Josh also made me rethink the possibilities of trails. Pieces of land that before I would have thought completely out of the question he would see potential in, and some of these actually worked out well – despite the closeness to the road for example.

Josh loves trails. I hope I can pass on some of the enthusiasm and motivation that he gave me.


mainpic1.jpgIt just took me 15 minutes to put on my right sock. This is because I can’t bend my right leg. This is good because yesterday I couldn’t get it on at all. My hamstrings are very tight, and until now I have been too lazy to strech. Now I can’t do much else, and I have been told how important it is.

George Frnch wrote this, which sums it all up quite well, but a lot of people don’t like George French so I’ll tell you some stuff that Tim told me or that I heard somewhere or that I made up becasue it sounds true.

Tim used to do Kung Fu and so he would stretch a lot. The person who taught him Kung Fu said that stretching was very important to you health, and keeps your body strong and supple. I read a book about Bruce Lee once and there was a lot about stretching in there too.

You know you get those yound tennis players who are really good and then you don’t hear about them ever again. Apparently that is becasue they didn’t stretch, so their bodies wore out much quicker that the player who do stretch.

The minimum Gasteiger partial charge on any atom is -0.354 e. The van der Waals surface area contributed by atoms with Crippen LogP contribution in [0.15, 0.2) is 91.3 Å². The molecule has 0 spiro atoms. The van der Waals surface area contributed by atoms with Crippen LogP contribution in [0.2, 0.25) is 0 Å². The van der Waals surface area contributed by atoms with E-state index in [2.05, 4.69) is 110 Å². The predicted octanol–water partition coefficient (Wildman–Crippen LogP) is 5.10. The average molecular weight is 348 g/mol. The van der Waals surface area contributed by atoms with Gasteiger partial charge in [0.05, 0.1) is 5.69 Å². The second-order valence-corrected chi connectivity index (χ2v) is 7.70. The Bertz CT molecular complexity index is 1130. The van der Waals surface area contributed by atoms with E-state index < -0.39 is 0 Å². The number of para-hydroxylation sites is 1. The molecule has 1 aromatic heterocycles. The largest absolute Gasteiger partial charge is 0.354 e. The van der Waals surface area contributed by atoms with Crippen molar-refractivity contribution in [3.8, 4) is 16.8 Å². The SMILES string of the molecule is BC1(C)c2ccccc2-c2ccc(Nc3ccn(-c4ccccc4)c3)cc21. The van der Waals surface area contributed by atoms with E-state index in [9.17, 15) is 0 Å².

Stretching helps to stop you from developing tendonitis.

It’s tiring too. I ahve been trying to stretch my legs and arms as well as my back but it’s really tiring. I do it when I watch TV so it doesn’t take any time out of my day.

Achim ( doesn’t strech before he runs, he just starts slowly. Tim thinks that this is good becasue if you fall off then your body won’t bend too much into an unfamiliar shape. I don’t agree with this for two reasons.

1. Riding is not like running. You can’t really start off slow – not trails anyway, and it’s explosive, which puts strain on your body.

2. I was told at school that muscles are like blue tac. If you pull them when they are cold, they don’t stretch out so well, but when they are warm, they don’t snap. I don’t know how true this is but it sounds right to me.

Yak has been having a lot of problems with his back. He has gone to see a chiropractor today. I hope they can sort him out becasue backs are dodgy things. I expect that they will tell him lots of stretches to do. I guess what is important is to do the stretches before you get the problems, that way it should be preventative. And also to stretch all of you body, not just the bits that hurt.

So the moral is that it is really important to stretch, at bit before, but especially after you ride. I expect there are people reading this think, yeh but I can’t be bothered, I’ll be ok (Joe probably!). But you won’t be. One day you’ll be old. I want to ride when I am old so I am going to start stretching lots now.